Preaching to one congregation is hard work. Preaching to multiple congregations can be exhausting. Whether you preach multiple services at your church, or you preach to several different congregations, the challenges of preaching to multiple and diverse congregations are legion. The quantity of preaching is not necessarily the issue, in fact, as my preaching professor Dr. Hershael York use to say, “A preacher preaches!” and as preachers we should preach as much as God gives us opportunity and prudence allows.
The issue that quickly becomes relevant in preaching to different congregations that I have found is connecting with diverse audiences. As an exegetical preacher I want to ensure that the truths of the Word communicate with the audience I am speaking to.
Here are a few things I keep in mind as I prepare to preach to multiple congregations:
Spend time with the people of each congregation. The more time I spend with my flock(s) outside Sunday morning the better I know what they think about the world, what they are in to, the sin they struggle with, and how to apply the Gospel to their lives. Not only do I know them better, but they get to know me better and readily accept my teaching.
Use language that is appropriate for each audience. I love to talk original languages, theology, and geek out over typology. But my preferences don’t always communicate with my audience. As one of our elders at Risen Life Church, Robert Marshall, says often, “Know what to say and how to say it.” At Risen Life, I preach more technical sermons with further developed points since there are seasoned Christians in attendance. At Gateway Community Church, I preach in simpler terms, explaining every word I use for the new believers that make up this congregation, many who are recently coming out of Mormonism.
Here’s a sermon prep tip for helping you communicate appropriately for each audience: Write out the main point of your sermon in a way that would please your favorite seminary professor. Then state your point so that a regular member of your congregation would understand. Next try writing your point for a youth kid, a child, and finally a non-believer. Working on writing your main point with these different audiences in mind will help you refine your point and communicate it effectively.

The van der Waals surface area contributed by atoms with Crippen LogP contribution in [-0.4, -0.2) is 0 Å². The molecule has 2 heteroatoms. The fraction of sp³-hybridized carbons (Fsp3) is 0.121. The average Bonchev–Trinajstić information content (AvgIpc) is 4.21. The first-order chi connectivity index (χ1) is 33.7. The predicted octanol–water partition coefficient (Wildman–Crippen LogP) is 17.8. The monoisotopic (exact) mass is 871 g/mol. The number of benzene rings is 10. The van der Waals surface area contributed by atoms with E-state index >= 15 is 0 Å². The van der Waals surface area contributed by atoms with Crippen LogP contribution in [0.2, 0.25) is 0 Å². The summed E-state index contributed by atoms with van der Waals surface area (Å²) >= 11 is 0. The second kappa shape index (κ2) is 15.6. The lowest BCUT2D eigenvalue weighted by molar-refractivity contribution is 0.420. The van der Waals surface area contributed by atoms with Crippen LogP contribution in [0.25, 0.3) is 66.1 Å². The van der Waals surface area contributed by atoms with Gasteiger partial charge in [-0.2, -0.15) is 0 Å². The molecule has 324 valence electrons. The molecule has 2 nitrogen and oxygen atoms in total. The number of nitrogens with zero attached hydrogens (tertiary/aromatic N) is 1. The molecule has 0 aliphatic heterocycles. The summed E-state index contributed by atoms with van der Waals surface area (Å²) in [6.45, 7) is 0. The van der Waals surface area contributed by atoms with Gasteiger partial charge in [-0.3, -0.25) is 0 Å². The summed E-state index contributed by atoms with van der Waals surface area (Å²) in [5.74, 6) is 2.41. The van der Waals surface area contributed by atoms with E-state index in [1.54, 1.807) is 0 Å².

Be sensitive to the needs of each individual congregation. Different congregations have different needs. The traditional service may be mourning the loss of one of the founding members of the church, while the contemporary service may be celebrating the birth of four babies. The church you regularly speak at may be growing, while the little church down the road you help through pulpit supply may be in decline. Be sensitive to the needs of each congregation and modify your sermon as needed to speak to those needs.
Be faithful to the text and trust God to speak by the Holy Spirit to each congregation. No matter how much I try to be sensitive to the different audiences that I may preach to, ultimately it is the Holy Spirit’s job to speak through me to my congregation(s). My job as a preacher is to be faithful in committing myself to prayer and the preaching of the Word. I do everything I can to prepare to communicate the Gospel in my sermon, and then I trust that God will use my efforts for his glory.
Stand and deliver…and then do it again…in a different pulpit.
Jared Jenkins is husband to Amie and father of three boys. He serves Risen Life Church in Salt Lake City as the Minister of Discipleship and Missions. He graduated from The Southern Baptist Theological Seminary (M.Div.) and is currently pursuing a Ph.D. in Old Testament from Golden Gate Baptist Theological Seminary.